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Old 16-05-2013, 20:12   #1
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New sailor seeks mooring advice in Florida

Hello friends,

Please NO Flames.

I am a new poster who was gifted six months ago with a 35' fiberglass sailboat by my "Sh_ _ House Rat crazy uncle" Boris. Since this is my first boat since owning a Hobie cat when I was a kid, the learning curve is steep, but I am keen to evolve. My mooring needs to evolve too.

In a nutshell, I am looking for advice on mooring my sailboat in the ICW in south Florida. Specifically, what ground tackle to use, and best practices. I have read pages and pages on swivels, shackles, and differences between and betwixt anchors. So now I am opening up to y'all to solicit your opinions...

I want people to sail by and go "wow, that mooring system is overkill for a 35' sailboat, but at least she will be okay for a hurricane..."

The mooring field where she will reside is about 15fsw, the tidal current is "medium," and this is hurricane country. I would really appreciate any and all constructive opinions about how to keep her tight and swinging happily. The bottom is SANDY with a little muck in spots. Right now I just have a 35# plow anchor shackled to 15ft of g30 3/8" galvanized chain, and 45' of scope in a 5/8" 3 stranded line going into my anchor locker.

I have an idea that is best described thusly:

3-4 "screw anchors/augers" galvanized, approaching 8ft in length screwed into the sand. Connected to a bridle of 3/8" g30 chain (or bigger ___?" chain) up to a ____inch swivel, then connected to the bottom of a 2ft mooring ball, then 3/8" g30 CHAIN from the top of the mooring ball ALL THE WAY TO THE BOAT. Additionally, to take shock loads, a "snubber" from the mooring ball TIGHT to the boat, consisting of 5/8" (or less?) 3 stranded poly anchor LINE.

My considerations are that the boat is 35 feet long, and weighs in at ~12000lbs. Daily 180degree swings with the tide, AND HURRICANES.

The reason I have come to want ALL CHAIN, for my mooring system is the proliferation of drunk power boaters making their way to and fro. Also, I want to REMOVE the possibility that some SOB will come by and cut my anchor line. I will NOT be living aboard, and only visiting the boat once a week, but hopefully more often.

My goal is to sleep well, and take her out into the ocean a few times a month, learning to sail. Once I gain some experience, and sailing wisdom, take her on extended trips.

THANK YOU SO MUCH FOR THIS FORUM, and the wide and varied opinions herein. So here are my questions:

0) Are galvanized screw anchors "cool?" for this task, others nearby swear by them... very few actual anchors are employed for moorings here. Certainly considered temporary arrangements.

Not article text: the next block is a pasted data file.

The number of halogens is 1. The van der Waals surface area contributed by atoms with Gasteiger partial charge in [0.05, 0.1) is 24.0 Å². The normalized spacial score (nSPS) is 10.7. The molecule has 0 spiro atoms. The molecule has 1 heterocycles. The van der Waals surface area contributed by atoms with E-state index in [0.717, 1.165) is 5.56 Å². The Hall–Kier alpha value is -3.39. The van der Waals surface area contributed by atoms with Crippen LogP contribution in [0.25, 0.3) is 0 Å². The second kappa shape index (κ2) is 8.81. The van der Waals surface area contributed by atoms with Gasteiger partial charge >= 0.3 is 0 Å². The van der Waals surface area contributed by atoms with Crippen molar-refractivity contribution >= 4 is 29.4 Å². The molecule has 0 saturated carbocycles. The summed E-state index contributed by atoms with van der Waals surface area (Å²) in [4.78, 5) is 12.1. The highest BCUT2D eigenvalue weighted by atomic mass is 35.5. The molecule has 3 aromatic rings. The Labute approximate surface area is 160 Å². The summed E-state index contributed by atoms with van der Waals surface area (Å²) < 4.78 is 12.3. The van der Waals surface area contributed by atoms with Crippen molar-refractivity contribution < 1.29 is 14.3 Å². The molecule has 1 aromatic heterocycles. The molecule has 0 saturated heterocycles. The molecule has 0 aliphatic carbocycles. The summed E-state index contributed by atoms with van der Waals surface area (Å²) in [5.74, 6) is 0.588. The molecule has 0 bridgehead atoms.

1) How much and what sized chain from the (screw) anchors up to the 2ft mooring ball in 15fsw (allowing for storm surge, and tides)? Length of scope needed? 3/8" 1/2" or what sized chain?

2) I know opinions about swivels vary, but to avoid twisting or kinking the chain in 180 degree twice daily swings of tide and wind... a 5/8" galvanized swivel on my mooring anchor chain up to the ball? ---NO SS Kong swivels, just a galvanized "eye and eye" swivel---

3) The best way to keep a "catenary" slack chain all the way from the top of the mooring ball over and into my chain locker. Thoughts and scope?

4) The proper way and what size of a "snubber" line to act as a shock absorber from the mooring ball to my boat. Mandatory.


I am not sure if the practice of twisting in augers/screw anchors in Florida is okay, I personally would not consider them "permanent" wink, wink. Please no suggestions about 2 ton granite boulders, buckets of cement, or old engine blocks, please. I want to do this within the bounds of sanity.

Lastly, I want people to sail by and go "wow, that is overkill for a 35' sailboat, but at least she will be okay for a hurricane..."

Sincerely,
A green, but enthusiastic sailor
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Old 16-05-2013, 22:32   #2
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Re: New sailor seeks mooring advice in Florida

I would not trust my boat to a mooring in a hurricane in most instances. It is rare that the mooring is located in a hurricane hole.

When it comes to hurricanes, it is location, location, location. If you are in a bad location where there is a long fetch and large storm surge, you would be lucky to have a mooring hold unless it is absolutely humongous and you have exceptional chafing gear, and the cleats on your yacht don't rip out, and nobody else drags down on you in the storm.

If you are worried about hurricanes, need to moor the yacht in a location where you can reach a hurricane hole. If you can't do that, then you can make arrangements ahead of time to have the yacht hauled out for hurricanes. Failing that, you can get a great big insurance policy to cover loss of your yacht.

On Exit Only, we had lifting chain plates factory installed so that a crane anywhere in the world could lift us out of the water in the event of a hurricane. We never needed to haul out in a storm, but we did lift the boat with the chainplates at least four times proving that they would work anytime we wanted to crane the boat out of the water before a storm.